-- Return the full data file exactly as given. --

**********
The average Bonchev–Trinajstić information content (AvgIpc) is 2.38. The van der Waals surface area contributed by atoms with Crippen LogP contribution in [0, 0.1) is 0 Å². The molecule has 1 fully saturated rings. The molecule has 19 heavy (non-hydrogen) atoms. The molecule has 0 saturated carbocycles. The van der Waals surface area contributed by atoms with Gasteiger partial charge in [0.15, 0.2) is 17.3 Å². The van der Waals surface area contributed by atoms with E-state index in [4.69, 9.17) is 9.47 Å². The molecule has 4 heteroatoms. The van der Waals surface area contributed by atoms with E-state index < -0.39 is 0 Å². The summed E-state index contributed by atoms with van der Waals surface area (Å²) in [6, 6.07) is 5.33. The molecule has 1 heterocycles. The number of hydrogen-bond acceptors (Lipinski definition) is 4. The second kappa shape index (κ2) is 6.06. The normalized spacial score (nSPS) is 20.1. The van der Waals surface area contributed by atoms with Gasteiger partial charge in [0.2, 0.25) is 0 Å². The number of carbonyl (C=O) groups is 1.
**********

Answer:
The average Bonchev–Trinajstić information content (AvgIpc) is 2.38. The van der Waals surface area contributed by atoms with Crippen LogP contribution in [0, 0.1) is 0 Å². The molecule has 1 fully saturated rings. The molecule has 19 heavy (non-hydrogen) atoms. The molecule has 0 saturated carbocycles. The van der Waals surface area contributed by atoms with Gasteiger partial charge in [0.15, 0.2) is 17.3 Å². The van der Waals surface area contributed by atoms with E-state index in [4.69, 9.17) is 9.47 Å². The molecule has 4 heteroatoms. The van der Waals surface area contributed by atoms with E-state index < -0.39 is 0 Å². The summed E-state index contributed by atoms with van der Waals surface area (Å²) in [6, 6.07) is 5.33. The molecule has 1 heterocycles. The number of hydrogen-bond acceptors (Lipinski definition) is 4. The second kappa shape index (κ2) is 6.06. The normalized spacial score (nSPS) is 20.1. The van der Waals surface area contributed by atoms with Gasteiger partial charge in [0.2, 0.25) is 0 Å². The number of carbonyl (C=O) groups is 1.